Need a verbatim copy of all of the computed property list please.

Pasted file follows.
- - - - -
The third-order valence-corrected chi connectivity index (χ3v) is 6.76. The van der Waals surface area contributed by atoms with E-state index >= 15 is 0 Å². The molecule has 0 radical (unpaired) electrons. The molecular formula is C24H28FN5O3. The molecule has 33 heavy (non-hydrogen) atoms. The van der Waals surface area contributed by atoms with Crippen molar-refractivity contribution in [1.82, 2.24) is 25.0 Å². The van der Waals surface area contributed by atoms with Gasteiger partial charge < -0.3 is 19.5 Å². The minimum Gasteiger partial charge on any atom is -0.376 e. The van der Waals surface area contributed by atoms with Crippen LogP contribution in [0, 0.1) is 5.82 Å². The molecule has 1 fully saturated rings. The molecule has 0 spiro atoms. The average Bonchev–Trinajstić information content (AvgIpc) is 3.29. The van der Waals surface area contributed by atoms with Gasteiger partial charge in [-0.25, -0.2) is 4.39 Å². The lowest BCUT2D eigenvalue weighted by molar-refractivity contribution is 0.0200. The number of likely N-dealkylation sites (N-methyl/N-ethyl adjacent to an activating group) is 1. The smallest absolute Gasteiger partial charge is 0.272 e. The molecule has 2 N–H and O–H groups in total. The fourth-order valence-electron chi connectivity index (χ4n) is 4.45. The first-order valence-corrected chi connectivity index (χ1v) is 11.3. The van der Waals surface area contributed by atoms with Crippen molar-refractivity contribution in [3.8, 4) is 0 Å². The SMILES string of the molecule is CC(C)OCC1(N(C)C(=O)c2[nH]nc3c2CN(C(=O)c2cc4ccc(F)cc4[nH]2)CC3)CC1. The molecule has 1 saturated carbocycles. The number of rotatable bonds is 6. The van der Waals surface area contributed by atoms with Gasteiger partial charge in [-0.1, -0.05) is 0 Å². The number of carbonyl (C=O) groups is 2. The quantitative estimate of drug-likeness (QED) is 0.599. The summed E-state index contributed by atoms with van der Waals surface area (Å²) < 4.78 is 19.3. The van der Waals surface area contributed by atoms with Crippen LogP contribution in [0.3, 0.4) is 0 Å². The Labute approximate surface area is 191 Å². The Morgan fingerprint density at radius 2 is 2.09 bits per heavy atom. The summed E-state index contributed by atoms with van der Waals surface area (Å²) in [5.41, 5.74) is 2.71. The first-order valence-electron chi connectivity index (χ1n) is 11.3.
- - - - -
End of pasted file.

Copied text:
The third-order valence-corrected chi connectivity index (χ3v) is 6.76. The van der Waals surface area contributed by atoms with E-state index >= 15 is 0 Å². The molecule has 0 radical (unpaired) electrons. The molecular formula is C24H28FN5O3. The molecule has 33 heavy (non-hydrogen) atoms. The van der Waals surface area contributed by atoms with Crippen molar-refractivity contribution in [1.82, 2.24) is 25.0 Å². The van der Waals surface area contributed by atoms with Gasteiger partial charge < -0.3 is 19.5 Å². The minimum Gasteiger partial charge on any atom is -0.376 e. The van der Waals surface area contributed by atoms with Crippen LogP contribution in [0, 0.1) is 5.82 Å². The molecule has 1 fully saturated rings. The molecule has 0 spiro atoms. The average Bonchev–Trinajstić information content (AvgIpc) is 3.29. The van der Waals surface area contributed by atoms with Gasteiger partial charge in [-0.25, -0.2) is 4.39 Å². The lowest BCUT2D eigenvalue weighted by molar-refractivity contribution is 0.0200. The number of likely N-dealkylation sites (N-methyl/N-ethyl adjacent to an activating group) is 1. The smallest absolute Gasteiger partial charge is 0.272 e. The molecule has 2 N–H and O–H groups in total. The fourth-order valence-electron chi connectivity index (χ4n) is 4.45. The first-order valence-corrected chi connectivity index (χ1v) is 11.3. The van der Waals surface area contributed by atoms with Crippen molar-refractivity contribution in [3.8, 4) is 0 Å². The SMILES string of the molecule is CC(C)OCC1(N(C)C(=O)c2[nH]nc3c2CN(C(=O)c2cc4ccc(F)cc4[nH]2)CC3)CC1. The molecule has 1 saturated carbocycles. The number of rotatable bonds is 6. The van der Waals surface area contributed by atoms with Gasteiger partial charge in [-0.1, -0.05) is 0 Å². The number of carbonyl (C=O) groups is 2. The quantitative estimate of drug-likeness (QED) is 0.599. The summed E-state index contributed by atoms with van der Waals surface area (Å²) < 4.78 is 19.3. The van der Waals surface area contributed by atoms with Crippen LogP contribution in [0.3, 0.4) is 0 Å². The Labute approximate surface area is 191 Å². The Morgan fingerprint density at radius 2 is 2.09 bits per heavy atom. The summed E-state index contributed by atoms with van der Waals surface area (Å²) in [5.41, 5.74) is 2.71. The first-order valence-electron chi connectivity index (χ1n) is 11.3.